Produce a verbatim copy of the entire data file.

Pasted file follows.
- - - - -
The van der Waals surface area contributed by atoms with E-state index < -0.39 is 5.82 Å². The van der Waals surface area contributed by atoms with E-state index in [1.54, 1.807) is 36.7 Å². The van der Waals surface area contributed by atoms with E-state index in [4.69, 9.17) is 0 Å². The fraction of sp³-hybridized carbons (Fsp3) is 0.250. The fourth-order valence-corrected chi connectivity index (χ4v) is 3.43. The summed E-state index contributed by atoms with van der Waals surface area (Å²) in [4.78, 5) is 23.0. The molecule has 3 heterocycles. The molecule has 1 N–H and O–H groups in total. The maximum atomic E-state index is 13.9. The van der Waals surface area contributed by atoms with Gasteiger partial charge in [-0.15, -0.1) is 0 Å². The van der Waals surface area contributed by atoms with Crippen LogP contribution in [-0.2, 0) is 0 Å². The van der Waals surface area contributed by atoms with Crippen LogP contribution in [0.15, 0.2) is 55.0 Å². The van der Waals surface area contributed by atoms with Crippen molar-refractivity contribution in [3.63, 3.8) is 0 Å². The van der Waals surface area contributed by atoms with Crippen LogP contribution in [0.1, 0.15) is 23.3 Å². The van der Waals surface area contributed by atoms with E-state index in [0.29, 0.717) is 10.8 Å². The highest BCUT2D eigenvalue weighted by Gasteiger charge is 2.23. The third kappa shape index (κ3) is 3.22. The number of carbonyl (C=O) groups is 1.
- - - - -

The van der Waals surface area contributed by atoms with E-state index < -0.39 is 5.82 Å². The van der Waals surface area contributed by atoms with E-state index in [1.54, 1.807) is 36.7 Å². The van der Waals surface area contributed by atoms with E-state index in [4.69, 9.17) is 0 Å². The fraction of sp³-hybridized carbons (Fsp3) is 0.250. The fourth-order valence-corrected chi connectivity index (χ4v) is 3.43. The summed E-state index contributed by atoms with van der Waals surface area (Å²) in [4.78, 5) is 23.0. The molecule has 3 heterocycles. The molecule has 1 N–H and O–H groups in total. The maximum atomic E-state index is 13.9. The van der Waals surface area contributed by atoms with Gasteiger partial charge in [-0.15, -0.1) is 0 Å². The van der Waals surface area contributed by atoms with Crippen LogP contribution in [-0.2, 0) is 0 Å². The van der Waals surface area contributed by atoms with Crippen LogP contribution in [0.15, 0.2) is 55.0 Å². The van der Waals surface area contributed by atoms with Crippen molar-refractivity contribution in [3.63, 3.8) is 0 Å². The van der Waals surface area contributed by atoms with Crippen LogP contribution in [0.1, 0.15) is 23.3 Å². The van der Waals surface area contributed by atoms with E-state index in [0.29, 0.717) is 10.8 Å². The highest BCUT2D eigenvalue weighted by Gasteiger charge is 2.23. The third kappa shape index (κ3) is 3.22. The number of carbonyl (C=O) groups is 1.